Raiders

John Pagano forges unique path while staying in the family business

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USATI

John Pagano forges unique path while staying in the family business

ALAMEDA – John Pagano was born into the coaching profession. His father Sam was a legendary high school coach in Boulder, Colorado. His older brother Chuck rapidly rose through the NFL ranks and has been Indianapolis Colts head coach since 2012.

John idolized them both, and was determined to follow in their footsteps without riding coattails. He didn’t want favoritism from his family, nor did he get it. John Pagano has forged his own path to this current post as a Raiders assistant head coach and the Silver and Black’s defensive play caller. It’s a long one. John Pagano has been an NFL assistant coach since 1996, though most of those 22 years were spent in one spot.

He coached 15 seasons for the then San Diego Chargers, the tenure’s last third as defensive coordinator. He was let go last offseason after Anthony Lynn was hired, and Raiders head coach Jack Del Rio snatched him up quickly as an assistant head coach on defense.

He absorbed play-calling duties when Ken Norton Jr. got fired. It isn’t expected to be a temporary post. Del Rio said he could envision Pagano sticking around, which will allow him to really make a mark on this defense.

Pagano comes from his family’s coaching tree, but considers Wade Phillips key in shaping his defensive philosophy. Pagano worked under Phillips from 2004-06 in San Diego, and considers that an important time in his growth as a coach.

“I learned a lot from my father and my brother, but the biggest influence is probably Wade Phillips,” Pagano said on this week’s episode of the Raiders Insider Podcast, which focused on Pagano’s coaching influences and philosophy. “Understanding how he talked to the players, the philosophy of how he wanted to teach things and the opportunity he gave me (in San Diego) to grow in the National Football League. I’ve taken a lot from Wade, and what I’ve learned from him is to focus on putting guys in position to make plays. That’s our job. …Ultimately it’s about the players, and 11 guys hunting with unbelievable effort.”

John Pagano wants Raiders defenders playing fast, loose and aggressive. His message: Do simple things right. Don’t overthink. Read and react instead. See ball, get ball.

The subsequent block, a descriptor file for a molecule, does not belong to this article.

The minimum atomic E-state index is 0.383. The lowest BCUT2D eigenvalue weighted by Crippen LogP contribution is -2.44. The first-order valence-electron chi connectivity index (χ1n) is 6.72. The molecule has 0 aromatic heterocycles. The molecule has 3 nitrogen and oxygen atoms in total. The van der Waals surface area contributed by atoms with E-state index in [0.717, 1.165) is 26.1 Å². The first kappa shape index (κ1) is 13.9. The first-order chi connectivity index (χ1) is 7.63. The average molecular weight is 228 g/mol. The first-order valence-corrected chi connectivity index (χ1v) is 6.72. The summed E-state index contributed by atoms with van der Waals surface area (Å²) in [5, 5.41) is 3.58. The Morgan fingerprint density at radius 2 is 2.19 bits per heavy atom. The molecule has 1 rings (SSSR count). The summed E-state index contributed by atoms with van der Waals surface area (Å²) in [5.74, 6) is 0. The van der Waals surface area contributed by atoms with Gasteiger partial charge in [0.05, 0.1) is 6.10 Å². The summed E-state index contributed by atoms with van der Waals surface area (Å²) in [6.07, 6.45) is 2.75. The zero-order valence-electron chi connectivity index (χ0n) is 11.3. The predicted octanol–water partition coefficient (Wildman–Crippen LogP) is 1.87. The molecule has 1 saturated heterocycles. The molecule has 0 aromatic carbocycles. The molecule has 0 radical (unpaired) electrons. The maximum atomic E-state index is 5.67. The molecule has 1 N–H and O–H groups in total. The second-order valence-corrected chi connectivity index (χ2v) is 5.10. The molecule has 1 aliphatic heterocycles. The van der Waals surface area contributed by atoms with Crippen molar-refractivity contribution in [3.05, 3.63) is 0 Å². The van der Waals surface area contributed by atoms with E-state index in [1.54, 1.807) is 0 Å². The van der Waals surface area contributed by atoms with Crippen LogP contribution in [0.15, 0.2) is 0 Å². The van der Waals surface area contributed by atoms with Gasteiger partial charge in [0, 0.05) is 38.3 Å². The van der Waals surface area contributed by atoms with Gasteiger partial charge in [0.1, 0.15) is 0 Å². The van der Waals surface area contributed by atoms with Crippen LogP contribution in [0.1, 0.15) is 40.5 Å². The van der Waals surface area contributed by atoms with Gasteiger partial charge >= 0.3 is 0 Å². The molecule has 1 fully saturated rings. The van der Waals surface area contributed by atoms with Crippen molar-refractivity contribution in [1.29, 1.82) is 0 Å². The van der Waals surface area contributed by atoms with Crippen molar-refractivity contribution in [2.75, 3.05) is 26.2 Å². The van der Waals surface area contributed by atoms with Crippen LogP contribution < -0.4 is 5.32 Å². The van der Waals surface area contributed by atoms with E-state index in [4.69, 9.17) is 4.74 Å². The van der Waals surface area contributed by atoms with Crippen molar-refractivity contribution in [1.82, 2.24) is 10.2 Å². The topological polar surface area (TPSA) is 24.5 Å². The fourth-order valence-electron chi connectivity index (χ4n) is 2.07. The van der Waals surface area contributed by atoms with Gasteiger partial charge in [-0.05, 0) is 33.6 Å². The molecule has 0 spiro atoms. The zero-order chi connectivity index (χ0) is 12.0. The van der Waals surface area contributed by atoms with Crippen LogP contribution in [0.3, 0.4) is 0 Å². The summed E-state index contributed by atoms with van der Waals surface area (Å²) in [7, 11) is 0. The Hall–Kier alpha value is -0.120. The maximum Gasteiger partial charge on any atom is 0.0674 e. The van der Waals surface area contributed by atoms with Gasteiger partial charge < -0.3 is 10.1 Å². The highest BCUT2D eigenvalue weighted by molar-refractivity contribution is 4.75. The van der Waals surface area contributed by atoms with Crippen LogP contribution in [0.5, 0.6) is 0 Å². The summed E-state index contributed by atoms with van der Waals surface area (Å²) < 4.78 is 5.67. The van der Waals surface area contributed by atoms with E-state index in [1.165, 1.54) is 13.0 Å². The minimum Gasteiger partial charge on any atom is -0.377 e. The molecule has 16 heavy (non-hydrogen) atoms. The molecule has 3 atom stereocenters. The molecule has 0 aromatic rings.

Leave the complexity to him. Pagano’s defenses should be masters of disguise, giving simple instructions complex looks. Or, in other cases, doing different things from the same look.

The immediate goal, especially since taking over as Raiders defensive play caller last week, is to unburden his guys. He simplified things heading into a victory over Denver to help the Raiders defense play faster.

“I thought they played fast,” Pagano said. “That’s what you’re looking for effort-wise. Doing simple better is a simple process. It’s doing the things back when we were kids, tackling, covering and communicating. We have to keep doing simple better. That’s our motto here these next couple weeks.”

Pagano made some defensive tweaks after taking control following Ken Norton Jr.’s firing. Cornerbacks shadowed preferred matchups. He moved Khalil Mack around the defensive front. He also made it less certain uncertain where the pass rush was coming from.

“You have to be able to disguise, to make things look very similar, whether it’s a coverage or a pressure,” Pagano said. “Our guys are starting to understand it’s about being in certain positions. It’s more than just the ball being snapped. It’s about understanding pre-snap rules and pre-snap alignments. It’s an opportunity for our guys to excel at a higher level.”

Inactives: Raiders have healthy offensive line for showdown vs Cowboys

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USATSI

Inactives: Raiders have healthy offensive line for showdown vs Cowboys

There was some concern the Raiders might not have Rodney Hudson or Jon Feliciano, the two offensive lineman that can play the center position.

But they will indeed have both when they take on the Cowboys under the lights Sunday night.

Hudson was added to the injury report Sunday morning due to an illness, but that appears to be ready to go.

The seven players listed as inactive for the Raiders are: CB David Amerson, QB Connor Cook, WR Amari Cooper, DE Mario Edwards Jr., T David Sharpe, TE Clive Walford, T Jylan Ware.